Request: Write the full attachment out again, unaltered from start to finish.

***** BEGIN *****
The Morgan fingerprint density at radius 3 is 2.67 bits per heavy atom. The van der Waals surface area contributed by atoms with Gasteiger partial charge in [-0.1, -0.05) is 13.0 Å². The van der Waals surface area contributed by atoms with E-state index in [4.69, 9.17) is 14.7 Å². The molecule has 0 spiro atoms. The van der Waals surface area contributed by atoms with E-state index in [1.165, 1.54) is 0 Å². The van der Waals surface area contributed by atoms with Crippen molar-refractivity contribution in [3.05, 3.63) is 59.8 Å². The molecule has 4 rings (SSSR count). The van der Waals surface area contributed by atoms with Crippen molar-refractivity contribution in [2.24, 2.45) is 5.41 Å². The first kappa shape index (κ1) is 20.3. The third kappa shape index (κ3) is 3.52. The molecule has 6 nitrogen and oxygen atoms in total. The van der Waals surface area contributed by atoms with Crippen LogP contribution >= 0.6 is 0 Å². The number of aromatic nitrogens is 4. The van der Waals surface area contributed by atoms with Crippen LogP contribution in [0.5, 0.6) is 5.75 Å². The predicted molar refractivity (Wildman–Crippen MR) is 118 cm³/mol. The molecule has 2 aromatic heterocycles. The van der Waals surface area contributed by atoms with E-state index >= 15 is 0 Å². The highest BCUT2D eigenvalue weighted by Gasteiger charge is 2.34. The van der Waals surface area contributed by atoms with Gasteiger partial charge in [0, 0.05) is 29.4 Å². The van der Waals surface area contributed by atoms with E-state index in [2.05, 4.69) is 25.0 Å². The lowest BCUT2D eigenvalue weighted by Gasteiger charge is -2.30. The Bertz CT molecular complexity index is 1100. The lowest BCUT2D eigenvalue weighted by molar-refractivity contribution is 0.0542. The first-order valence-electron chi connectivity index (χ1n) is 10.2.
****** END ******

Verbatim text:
The Morgan fingerprint density at radius 3 is 2.67 bits per heavy atom. The van der Waals surface area contributed by atoms with Gasteiger partial charge in [-0.1, -0.05) is 13.0 Å². The van der Waals surface area contributed by atoms with E-state index in [4.69, 9.17) is 14.7 Å². The molecule has 0 spiro atoms. The van der Waals surface area contributed by atoms with E-state index in [1.165, 1.54) is 0 Å². The van der Waals surface area contributed by atoms with Crippen molar-refractivity contribution in [3.05, 3.63) is 59.8 Å². The molecule has 4 rings (SSSR count). The van der Waals surface area contributed by atoms with Crippen molar-refractivity contribution in [2.24, 2.45) is 5.41 Å². The first kappa shape index (κ1) is 20.3. The third kappa shape index (κ3) is 3.52. The molecule has 6 nitrogen and oxygen atoms in total. The van der Waals surface area contributed by atoms with Crippen LogP contribution >= 0.6 is 0 Å². The number of aromatic nitrogens is 4. The van der Waals surface area contributed by atoms with Crippen LogP contribution in [0.5, 0.6) is 5.75 Å². The predicted molar refractivity (Wildman–Crippen MR) is 118 cm³/mol. The molecule has 2 aromatic heterocycles. The van der Waals surface area contributed by atoms with E-state index >= 15 is 0 Å². The highest BCUT2D eigenvalue weighted by Gasteiger charge is 2.34. The van der Waals surface area contributed by atoms with Gasteiger partial charge in [0, 0.05) is 29.4 Å². The van der Waals surface area contributed by atoms with E-state index in [2.05, 4.69) is 25.0 Å². The lowest BCUT2D eigenvalue weighted by Gasteiger charge is -2.30. The Bertz CT molecular complexity index is 1100. The lowest BCUT2D eigenvalue weighted by molar-refractivity contribution is 0.0542. The first-order valence-electron chi connectivity index (χ1n) is 10.2.